We started at 7am at Lake James Park (Nebo NC- outside of Morganton NC). My plan was to run the 54-mile race. I started with my friends (Caleb Steedley from China Grove & Shane Vanhoose from Salisbury and Jake Edmiston from Boone).
My goals coming into the race were to finish it strong (no death marching at the end), focus on my heart rate (more about that later), and learn more about my race nutritional needs as I plan longer races in 2014.
My nutrition before the race was: oatmeal, banana, and a greek yogurt when I woke up. 1 hour before the start, I drank a serving of Ucan Super Starch and a Vespa Power Amino Acid Supplement to stimulate fat burning. Over the last 3 weeks, I have been running all of my runs on an empty stomach and reducing my daily carbs to less than 50grams to stimulate fat burning instead of depending on carbs and bonking during long runs and races. I brought my Gel Bottle and only used 1 Expresso Hammer Gel at mile 20 and am not sure I really needed it. I felt full the whole race which is an indication of my body depending on my fat for fuel. I did take another Vespa Power Amino Acid Supplement at mile 30 to continue to encourage fat burning. I did snack on trail mix at every aid station. I am super happy with not bonking, feeling full, plenty of energy and no stomach upset. I drank Xtend Endurance recovery drink on the way home.
We were able to get 3 miles in before the rain started coming down. The rain would not start to taper off for the next 8 hours. We all knew going in the weather would be one of the challenges so we agreed not to discuss it as we were focused on having a good race. I think the longer the race is the more my mental attitude has to do with how I perform. I wore my Rain Jacket, , light gloves, gel holster to hold my gel bottle and a Nathan Vest to hold all my supplies (salt caps, pain, water bottle, poncho, Tums, etc). I also wore a Heart Rate Monitor Watch and my Garmin 405CX watch on the other arm. The Garmin watch only lasted 6 hours. The reason I wanted the Garmin was to monitor my pace for the first half of the race. I have demonstrated in past races what not to do by running too hard at the beginning of the race and not have any energy left at the end. We stayed around 9 minutes per mile pace for the first portion of the race, which was fine since it was going to be a long day.
I stayed in the 140 to 150 HR zone on all flat and downhill portions of the race. When the big climbs came and I would get to 165, I would slow down my pace until I got to the top of the hill. What was as challenging as the steep hills was keeping my heart rate at 140 or higher on the down hills. Some of the hills would drop quickly so I would push my pace to keep my engine running at a constant rate. A couple of downhill portions I saw Jake and I were at a running at 7 minute per mile pace. Ice and mud played a part in some of the slower portions at the highest points. The technical 2-mile trail at the top of Table Rock Mtn was not runable with the rocks, high rock steps, and ice, which accounted for the 20+ min per mile pace. There were 3 hills of 1 mile or more than were not runable as my heart rate would get up to 170 so I focused on power hiking to the top and getting back into my rhythm. Once Jake and I started coming down from Table Rock (mile 35), we never stopped running to power hike again which showed how well my nutrition and heart rate strategy was working. We passed probably 4 to 5 runners over the last 10 miles due to us keeping a steady 10 minutes per mile pace. There were many hills, we discovered and just started laughing from the steepness of the climb ahead. I would focus on the next 10 feet in front of me and not look up. I went to my happy place in mind and soon I would be on flat ground so I could recover and get my heart rate back into my aerobic training zone. The aid stations and volunteers were great and the cups of hot soup warmed me up.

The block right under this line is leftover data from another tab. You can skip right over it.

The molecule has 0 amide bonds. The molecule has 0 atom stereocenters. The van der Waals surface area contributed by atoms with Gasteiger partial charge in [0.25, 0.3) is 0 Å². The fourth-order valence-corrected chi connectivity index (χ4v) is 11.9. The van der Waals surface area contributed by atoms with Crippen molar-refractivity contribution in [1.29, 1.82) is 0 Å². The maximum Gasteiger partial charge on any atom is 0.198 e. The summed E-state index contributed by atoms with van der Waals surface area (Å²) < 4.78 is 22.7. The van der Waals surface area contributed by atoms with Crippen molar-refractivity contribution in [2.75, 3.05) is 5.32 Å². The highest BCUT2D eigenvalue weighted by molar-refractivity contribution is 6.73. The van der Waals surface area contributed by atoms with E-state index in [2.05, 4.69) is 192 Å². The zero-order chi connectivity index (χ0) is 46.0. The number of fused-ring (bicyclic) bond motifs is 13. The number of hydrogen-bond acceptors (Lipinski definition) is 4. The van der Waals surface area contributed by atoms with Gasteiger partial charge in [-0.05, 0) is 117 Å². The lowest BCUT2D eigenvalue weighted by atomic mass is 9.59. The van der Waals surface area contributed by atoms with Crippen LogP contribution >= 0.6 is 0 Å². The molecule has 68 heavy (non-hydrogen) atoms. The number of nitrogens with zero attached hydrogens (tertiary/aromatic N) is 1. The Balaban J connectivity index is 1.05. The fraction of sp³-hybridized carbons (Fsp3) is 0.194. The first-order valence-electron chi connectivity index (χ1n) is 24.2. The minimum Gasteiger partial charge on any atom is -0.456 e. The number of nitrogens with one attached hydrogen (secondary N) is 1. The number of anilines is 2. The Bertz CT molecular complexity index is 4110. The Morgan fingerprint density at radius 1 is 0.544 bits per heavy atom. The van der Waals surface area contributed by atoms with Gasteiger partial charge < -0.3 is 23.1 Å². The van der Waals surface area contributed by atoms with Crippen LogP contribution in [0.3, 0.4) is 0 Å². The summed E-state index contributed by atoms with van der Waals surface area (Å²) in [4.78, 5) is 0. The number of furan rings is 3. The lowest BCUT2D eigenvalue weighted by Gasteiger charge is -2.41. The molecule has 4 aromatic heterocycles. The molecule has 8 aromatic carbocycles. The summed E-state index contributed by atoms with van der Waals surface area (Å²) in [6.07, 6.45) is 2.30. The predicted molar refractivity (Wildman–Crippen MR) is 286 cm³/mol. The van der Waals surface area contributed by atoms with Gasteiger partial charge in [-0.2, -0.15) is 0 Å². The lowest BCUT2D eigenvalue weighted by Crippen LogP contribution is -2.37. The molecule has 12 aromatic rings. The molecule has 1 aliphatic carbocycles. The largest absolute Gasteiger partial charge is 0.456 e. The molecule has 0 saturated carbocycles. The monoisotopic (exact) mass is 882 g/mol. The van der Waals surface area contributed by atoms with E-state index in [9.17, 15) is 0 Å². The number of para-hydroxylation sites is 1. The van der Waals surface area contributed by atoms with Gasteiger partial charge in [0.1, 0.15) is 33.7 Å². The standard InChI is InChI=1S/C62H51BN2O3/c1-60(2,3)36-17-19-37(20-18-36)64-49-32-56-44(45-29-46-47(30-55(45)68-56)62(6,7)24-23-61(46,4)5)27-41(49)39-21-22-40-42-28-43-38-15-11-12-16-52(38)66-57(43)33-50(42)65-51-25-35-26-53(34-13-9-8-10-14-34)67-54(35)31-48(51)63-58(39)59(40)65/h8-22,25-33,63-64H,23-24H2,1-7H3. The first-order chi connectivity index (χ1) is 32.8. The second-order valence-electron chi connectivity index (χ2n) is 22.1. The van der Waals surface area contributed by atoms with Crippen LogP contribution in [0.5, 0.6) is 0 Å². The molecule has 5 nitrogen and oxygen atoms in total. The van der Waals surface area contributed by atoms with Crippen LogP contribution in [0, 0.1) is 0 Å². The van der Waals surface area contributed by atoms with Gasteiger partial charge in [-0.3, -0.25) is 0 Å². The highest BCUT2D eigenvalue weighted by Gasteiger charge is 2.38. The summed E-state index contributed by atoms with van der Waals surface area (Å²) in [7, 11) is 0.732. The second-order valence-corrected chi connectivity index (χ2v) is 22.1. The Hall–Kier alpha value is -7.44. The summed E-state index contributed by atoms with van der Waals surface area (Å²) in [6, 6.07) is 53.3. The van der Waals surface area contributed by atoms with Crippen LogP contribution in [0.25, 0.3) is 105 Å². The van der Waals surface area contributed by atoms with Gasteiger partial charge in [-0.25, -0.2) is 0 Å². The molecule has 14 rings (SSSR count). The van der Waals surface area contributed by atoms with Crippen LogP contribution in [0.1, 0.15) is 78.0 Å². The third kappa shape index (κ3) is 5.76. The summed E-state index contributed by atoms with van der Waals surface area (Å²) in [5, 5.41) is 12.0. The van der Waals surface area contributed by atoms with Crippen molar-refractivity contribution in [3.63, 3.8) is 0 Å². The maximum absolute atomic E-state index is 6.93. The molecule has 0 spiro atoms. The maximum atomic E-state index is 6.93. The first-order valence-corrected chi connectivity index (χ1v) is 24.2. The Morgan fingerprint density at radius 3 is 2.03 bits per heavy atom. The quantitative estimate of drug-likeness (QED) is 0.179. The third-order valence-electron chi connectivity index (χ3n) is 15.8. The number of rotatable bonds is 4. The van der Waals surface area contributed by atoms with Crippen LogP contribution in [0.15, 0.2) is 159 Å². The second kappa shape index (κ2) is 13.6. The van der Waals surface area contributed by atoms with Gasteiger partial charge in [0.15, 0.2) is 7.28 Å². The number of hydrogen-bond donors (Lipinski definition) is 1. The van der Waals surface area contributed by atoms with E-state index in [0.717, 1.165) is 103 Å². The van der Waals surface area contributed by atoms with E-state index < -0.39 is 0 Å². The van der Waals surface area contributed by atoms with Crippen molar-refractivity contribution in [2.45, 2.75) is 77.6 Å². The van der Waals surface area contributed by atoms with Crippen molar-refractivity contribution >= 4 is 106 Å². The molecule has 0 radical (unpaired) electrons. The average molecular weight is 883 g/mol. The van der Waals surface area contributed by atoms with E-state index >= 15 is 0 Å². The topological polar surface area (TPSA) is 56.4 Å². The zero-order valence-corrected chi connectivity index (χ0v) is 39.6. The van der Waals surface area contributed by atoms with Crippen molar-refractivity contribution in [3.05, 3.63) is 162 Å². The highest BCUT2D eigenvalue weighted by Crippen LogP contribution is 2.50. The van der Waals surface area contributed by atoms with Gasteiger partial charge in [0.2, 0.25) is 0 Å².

Overall, I am very happy to have come in at 9:18:31, 7th place overall and 1st in the 40 to 54 age group. The poor conditions gave me confidence to know I can dig deep to keep going as I look for longer races in the future. The priority now until after the Boston Marathon in April is working on pace and strength training to get to a 6:35 pace to break 2:55 in a marathon. I have the Frosty Fifty (31 miles) in January and the Myrtle Beach Marathon in February to help me gauge where I am from a running pace standpoint.

Pace -Mile
Overall Place
Age Group Place
2nd Place- 39 and Under
1st Place- 40 to 54
4th Place- 40 to 54
5th Place- 39 and Under

Martin & Jake- Wet and Tired

You can follow my training on Daily Mile- Martin Thorne

Special thanks to the Race Director- Mark Rostan and his Table Rock Ultra team for putting on a great race.